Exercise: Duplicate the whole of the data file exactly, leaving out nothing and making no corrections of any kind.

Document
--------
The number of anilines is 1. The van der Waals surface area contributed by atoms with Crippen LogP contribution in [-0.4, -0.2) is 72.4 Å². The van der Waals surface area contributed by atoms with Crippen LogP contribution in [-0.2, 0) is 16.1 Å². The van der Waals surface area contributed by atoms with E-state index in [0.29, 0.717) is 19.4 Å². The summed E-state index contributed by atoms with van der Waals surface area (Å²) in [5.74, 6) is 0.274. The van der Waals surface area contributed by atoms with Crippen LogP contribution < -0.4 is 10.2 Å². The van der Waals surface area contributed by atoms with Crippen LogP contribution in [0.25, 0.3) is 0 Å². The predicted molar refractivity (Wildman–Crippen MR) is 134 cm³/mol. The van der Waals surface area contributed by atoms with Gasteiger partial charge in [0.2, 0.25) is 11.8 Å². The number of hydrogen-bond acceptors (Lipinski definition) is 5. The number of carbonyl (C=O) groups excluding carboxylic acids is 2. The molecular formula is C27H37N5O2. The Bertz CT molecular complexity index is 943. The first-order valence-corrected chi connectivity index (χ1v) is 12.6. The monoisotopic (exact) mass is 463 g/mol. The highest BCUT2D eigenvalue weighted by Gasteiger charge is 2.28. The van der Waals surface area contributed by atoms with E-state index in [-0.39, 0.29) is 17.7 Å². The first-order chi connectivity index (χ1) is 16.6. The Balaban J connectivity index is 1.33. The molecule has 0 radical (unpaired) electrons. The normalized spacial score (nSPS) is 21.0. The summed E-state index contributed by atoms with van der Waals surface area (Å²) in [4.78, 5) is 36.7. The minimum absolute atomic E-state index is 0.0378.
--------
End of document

The number of anilines is 1. The van der Waals surface area contributed by atoms with Crippen LogP contribution in [-0.4, -0.2) is 72.4 Å². The van der Waals surface area contributed by atoms with Crippen LogP contribution in [-0.2, 0) is 16.1 Å². The van der Waals surface area contributed by atoms with E-state index in [0.29, 0.717) is 19.4 Å². The summed E-state index contributed by atoms with van der Waals surface area (Å²) in [5.74, 6) is 0.274. The van der Waals surface area contributed by atoms with Crippen LogP contribution < -0.4 is 10.2 Å². The van der Waals surface area contributed by atoms with Crippen LogP contribution in [0.25, 0.3) is 0 Å². The predicted molar refractivity (Wildman–Crippen MR) is 134 cm³/mol. The van der Waals surface area contributed by atoms with Gasteiger partial charge in [0.2, 0.25) is 11.8 Å². The number of hydrogen-bond acceptors (Lipinski definition) is 5. The number of carbonyl (C=O) groups excluding carboxylic acids is 2. The molecular formula is C27H37N5O2. The Bertz CT molecular complexity index is 943. The first-order valence-corrected chi connectivity index (χ1v) is 12.6. The monoisotopic (exact) mass is 463 g/mol. The highest BCUT2D eigenvalue weighted by Gasteiger charge is 2.28. The van der Waals surface area contributed by atoms with E-state index in [-0.39, 0.29) is 17.7 Å². The first-order chi connectivity index (χ1) is 16.6. The Balaban J connectivity index is 1.33. The molecule has 0 radical (unpaired) electrons. The normalized spacial score (nSPS) is 21.0. The summed E-state index contributed by atoms with van der Waals surface area (Å²) in [4.78, 5) is 36.7. The minimum absolute atomic E-state index is 0.0378.